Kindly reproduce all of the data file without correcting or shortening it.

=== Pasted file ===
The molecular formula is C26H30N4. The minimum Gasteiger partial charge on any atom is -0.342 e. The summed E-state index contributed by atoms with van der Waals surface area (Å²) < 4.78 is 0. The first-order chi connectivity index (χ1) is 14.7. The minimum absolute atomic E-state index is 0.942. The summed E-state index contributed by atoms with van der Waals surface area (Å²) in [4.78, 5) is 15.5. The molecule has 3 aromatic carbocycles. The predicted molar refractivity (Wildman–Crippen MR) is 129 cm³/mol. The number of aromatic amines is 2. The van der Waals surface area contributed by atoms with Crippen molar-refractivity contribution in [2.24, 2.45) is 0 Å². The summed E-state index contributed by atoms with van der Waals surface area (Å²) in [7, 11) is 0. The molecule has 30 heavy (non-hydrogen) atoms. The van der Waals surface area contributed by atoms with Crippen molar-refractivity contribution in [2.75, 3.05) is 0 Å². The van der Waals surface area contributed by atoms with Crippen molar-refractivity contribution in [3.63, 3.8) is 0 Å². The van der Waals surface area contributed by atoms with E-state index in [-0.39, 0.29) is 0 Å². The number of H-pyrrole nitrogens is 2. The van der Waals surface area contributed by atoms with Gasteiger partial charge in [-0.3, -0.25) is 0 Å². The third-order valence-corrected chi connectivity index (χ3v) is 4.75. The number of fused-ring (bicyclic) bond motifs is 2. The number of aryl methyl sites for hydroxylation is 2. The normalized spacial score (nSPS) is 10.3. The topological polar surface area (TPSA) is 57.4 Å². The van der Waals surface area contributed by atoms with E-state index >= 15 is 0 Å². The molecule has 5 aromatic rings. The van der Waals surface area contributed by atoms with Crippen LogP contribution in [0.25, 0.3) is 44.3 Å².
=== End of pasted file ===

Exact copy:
The molecular formula is C26H30N4. The minimum Gasteiger partial charge on any atom is -0.342 e. The summed E-state index contributed by atoms with van der Waals surface area (Å²) < 4.78 is 0. The first-order chi connectivity index (χ1) is 14.7. The minimum absolute atomic E-state index is 0.942. The summed E-state index contributed by atoms with van der Waals surface area (Å²) in [4.78, 5) is 15.5. The molecule has 3 aromatic carbocycles. The predicted molar refractivity (Wildman–Crippen MR) is 129 cm³/mol. The number of aromatic amines is 2. The van der Waals surface area contributed by atoms with Crippen molar-refractivity contribution in [2.24, 2.45) is 0 Å². The summed E-state index contributed by atoms with van der Waals surface area (Å²) in [7, 11) is 0. The molecule has 30 heavy (non-hydrogen) atoms. The van der Waals surface area contributed by atoms with Crippen molar-refractivity contribution in [2.75, 3.05) is 0 Å². The van der Waals surface area contributed by atoms with Crippen molar-refractivity contribution in [3.63, 3.8) is 0 Å². The van der Waals surface area contributed by atoms with E-state index in [-0.39, 0.29) is 0 Å². The number of H-pyrrole nitrogens is 2. The van der Waals surface area contributed by atoms with Gasteiger partial charge in [-0.3, -0.25) is 0 Å². The third-order valence-corrected chi connectivity index (χ3v) is 4.75. The number of fused-ring (bicyclic) bond motifs is 2. The number of aryl methyl sites for hydroxylation is 2. The normalized spacial score (nSPS) is 10.3. The topological polar surface area (TPSA) is 57.4 Å². The van der Waals surface area contributed by atoms with E-state index >= 15 is 0 Å². The molecule has 5 aromatic rings. The van der Waals surface area contributed by atoms with Crippen LogP contribution in [0.25, 0.3) is 44.3 Å².